A decades-long scheme to shore up the southern Brooklyn coast has resulted in a massive wall of sand that’s built up along the tip of the Coney Island peninsula — causing property damage, health problems, drainage issues, and eye sores, according to locals.
“It’s like Lawrence of Arabia out there,” said Anthony Ceretti, whose mother-in-law has lived for decades in Sea Gate, a gated community on the western tip of the peninsula. “We get hundreds of pounds of sand on our deck each year.”
The first major fortification project came in the mid-1900s when the US Army Corps of Engineers extended a rock-based substance called a terminal groin and added 35,000 cubic yards of sand to the ocean side of the peninsula in an effort to prevent future erosion.
Over time, however, tidal patterns shifted much of the sand to the side of the peninsula opposite the boardwalk — which led to the creation of a beach surrounding the northern shore of Coney Island and Sea Gate, according to one longtime civic leader.
“There was never a beach on the bayside of the peninsula,” said environmentalist Ida Sanoff, who formerly lived in Sea Gate by Gravesend Bay. “At low tide, we used to get maybe six feet of wet sand.”
Locals eventually adapted to the new reality, enjoying their man-made beach — even if it caused the occasional drain backup and sand accumulation.
But the dunes started to grow as the US Army Corps and the Parks Department continued to dump thousands of pounds of sand onto the beach’s southern shore — which would migrate up to Gravesend Bay. The Corps and the Parks Department have conducted several sand removal projects on the northern shore and constructed new terminal groins in 2016 to help prevent the buildup, but residents say that conditions only worsened — and have reached a breaking point.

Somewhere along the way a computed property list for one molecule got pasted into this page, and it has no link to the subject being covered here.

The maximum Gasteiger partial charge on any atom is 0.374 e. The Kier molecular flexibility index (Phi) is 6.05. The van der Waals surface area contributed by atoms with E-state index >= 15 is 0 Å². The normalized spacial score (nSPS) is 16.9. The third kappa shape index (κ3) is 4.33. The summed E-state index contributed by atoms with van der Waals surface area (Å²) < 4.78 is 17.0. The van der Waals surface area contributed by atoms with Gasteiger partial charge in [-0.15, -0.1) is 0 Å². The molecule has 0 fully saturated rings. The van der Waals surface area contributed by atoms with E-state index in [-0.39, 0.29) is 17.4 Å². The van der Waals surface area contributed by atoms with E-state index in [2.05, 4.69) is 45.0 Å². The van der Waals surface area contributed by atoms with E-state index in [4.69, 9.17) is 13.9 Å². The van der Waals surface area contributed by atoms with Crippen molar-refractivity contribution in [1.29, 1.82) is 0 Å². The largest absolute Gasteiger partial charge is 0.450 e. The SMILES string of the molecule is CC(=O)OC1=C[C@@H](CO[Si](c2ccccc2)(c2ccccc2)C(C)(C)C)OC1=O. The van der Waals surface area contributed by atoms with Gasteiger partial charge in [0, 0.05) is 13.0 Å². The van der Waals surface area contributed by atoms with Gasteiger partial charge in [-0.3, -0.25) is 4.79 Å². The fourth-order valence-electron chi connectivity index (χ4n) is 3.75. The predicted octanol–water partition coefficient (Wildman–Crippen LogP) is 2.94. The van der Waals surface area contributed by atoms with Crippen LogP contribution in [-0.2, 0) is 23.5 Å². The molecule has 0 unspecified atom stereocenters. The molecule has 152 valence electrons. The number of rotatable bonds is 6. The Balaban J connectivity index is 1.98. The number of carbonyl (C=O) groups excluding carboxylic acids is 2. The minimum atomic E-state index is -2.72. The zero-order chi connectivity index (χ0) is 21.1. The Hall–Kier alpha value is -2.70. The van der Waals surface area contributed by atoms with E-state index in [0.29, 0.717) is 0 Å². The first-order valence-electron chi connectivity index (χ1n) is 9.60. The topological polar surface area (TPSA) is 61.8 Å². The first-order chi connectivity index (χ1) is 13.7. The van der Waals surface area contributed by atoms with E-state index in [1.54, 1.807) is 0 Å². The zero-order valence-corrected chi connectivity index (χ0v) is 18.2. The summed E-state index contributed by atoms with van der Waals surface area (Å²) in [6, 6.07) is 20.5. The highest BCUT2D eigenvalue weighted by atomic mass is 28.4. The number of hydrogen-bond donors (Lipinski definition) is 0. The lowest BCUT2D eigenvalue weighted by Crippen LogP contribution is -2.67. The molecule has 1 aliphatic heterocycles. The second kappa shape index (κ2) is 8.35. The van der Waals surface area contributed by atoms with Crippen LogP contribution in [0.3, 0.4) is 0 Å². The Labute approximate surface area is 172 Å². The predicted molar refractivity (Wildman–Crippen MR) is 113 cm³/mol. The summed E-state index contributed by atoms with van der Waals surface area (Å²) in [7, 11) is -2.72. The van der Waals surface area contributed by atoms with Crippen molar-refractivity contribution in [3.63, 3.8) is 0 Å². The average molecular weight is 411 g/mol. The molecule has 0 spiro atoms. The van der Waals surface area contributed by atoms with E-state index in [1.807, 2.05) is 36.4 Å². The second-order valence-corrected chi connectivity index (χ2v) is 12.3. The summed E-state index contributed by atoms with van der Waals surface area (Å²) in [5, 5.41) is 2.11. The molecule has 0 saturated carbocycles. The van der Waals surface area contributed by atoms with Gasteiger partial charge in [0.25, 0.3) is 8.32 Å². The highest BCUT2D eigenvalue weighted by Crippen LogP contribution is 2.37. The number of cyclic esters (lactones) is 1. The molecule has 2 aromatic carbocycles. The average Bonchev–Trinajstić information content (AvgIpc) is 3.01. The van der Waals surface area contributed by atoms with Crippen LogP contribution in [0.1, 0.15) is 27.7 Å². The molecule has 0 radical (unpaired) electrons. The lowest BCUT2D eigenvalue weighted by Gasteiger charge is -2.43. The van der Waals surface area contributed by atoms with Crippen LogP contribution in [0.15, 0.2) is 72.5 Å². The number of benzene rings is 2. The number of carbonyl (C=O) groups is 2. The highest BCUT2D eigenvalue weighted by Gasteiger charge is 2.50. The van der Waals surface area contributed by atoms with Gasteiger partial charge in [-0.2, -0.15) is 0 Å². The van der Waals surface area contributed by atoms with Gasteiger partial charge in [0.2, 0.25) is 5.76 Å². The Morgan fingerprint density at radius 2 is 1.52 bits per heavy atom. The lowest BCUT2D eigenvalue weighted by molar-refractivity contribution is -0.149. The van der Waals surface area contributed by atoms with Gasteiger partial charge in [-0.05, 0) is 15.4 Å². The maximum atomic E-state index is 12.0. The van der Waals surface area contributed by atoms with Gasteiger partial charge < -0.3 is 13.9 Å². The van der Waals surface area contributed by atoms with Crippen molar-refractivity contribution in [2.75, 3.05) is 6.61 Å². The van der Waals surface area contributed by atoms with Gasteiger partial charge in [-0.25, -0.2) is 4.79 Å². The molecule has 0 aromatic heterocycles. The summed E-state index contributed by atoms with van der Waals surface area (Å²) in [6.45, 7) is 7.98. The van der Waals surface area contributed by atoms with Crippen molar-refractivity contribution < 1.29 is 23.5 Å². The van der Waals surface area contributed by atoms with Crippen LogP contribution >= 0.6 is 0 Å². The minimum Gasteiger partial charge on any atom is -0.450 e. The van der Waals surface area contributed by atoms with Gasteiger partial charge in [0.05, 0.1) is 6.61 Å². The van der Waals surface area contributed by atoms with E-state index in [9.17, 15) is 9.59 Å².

“This year is the worst year I’ve seen,” said Ceretti.
These days, the sand dune is fortified above the walls that surround Sea Gate, often spilling over the fences and covering residents’ yards like snow.
Homeowners who live in the dozen-or-so houses along Ocean View Avenue complain that the giant dune blocks their view of Gravesend Bay and causes a plethora of consequences.
“It takes over our backyard and causes all kinds of damage,” said Patrick Fioriglio, who lives on the maritime roadway next to the bay. “There’s health problems. There’s breathing problems.”
Sea Gate residents can navigate a number of bureaucratic hurdles each year to obtain a permit and hire a bulldozer to plow the sand back into the ocean — but even then, their relief is only temporary.
“Every year we have to push back the sand, it blows back, we push back the sand, it blows back,” said Fioriglio.
Ceretti added that residents fork over around $15,000 every year for the unsustainable plow job.
Much of the blame lies at the feet of the Parks Department, according to locals, who accuse the city’s greenspace gurus of failing to do their part to clear the sand from the public side of the fence that borders the private Sea Gate community — which allowed the wall to build up in the first place.
“If the city kept their side of the fence clear, Sea Gate would have a much smaller issue to contend with,” said Ceretti.
A representative from the US Army Corps of Engineers did not say whether the additional sand on the southern shore may have caused the gigantic sand dune to grow, but claimed that the t-groins have prevented conditions from worsening.
“Natural wave-action causes the sand to move, the groins are designed to keep the sand in place,” said Michael Embrich. “Without the groins, more sand would accumulate, and at a much faster rate.”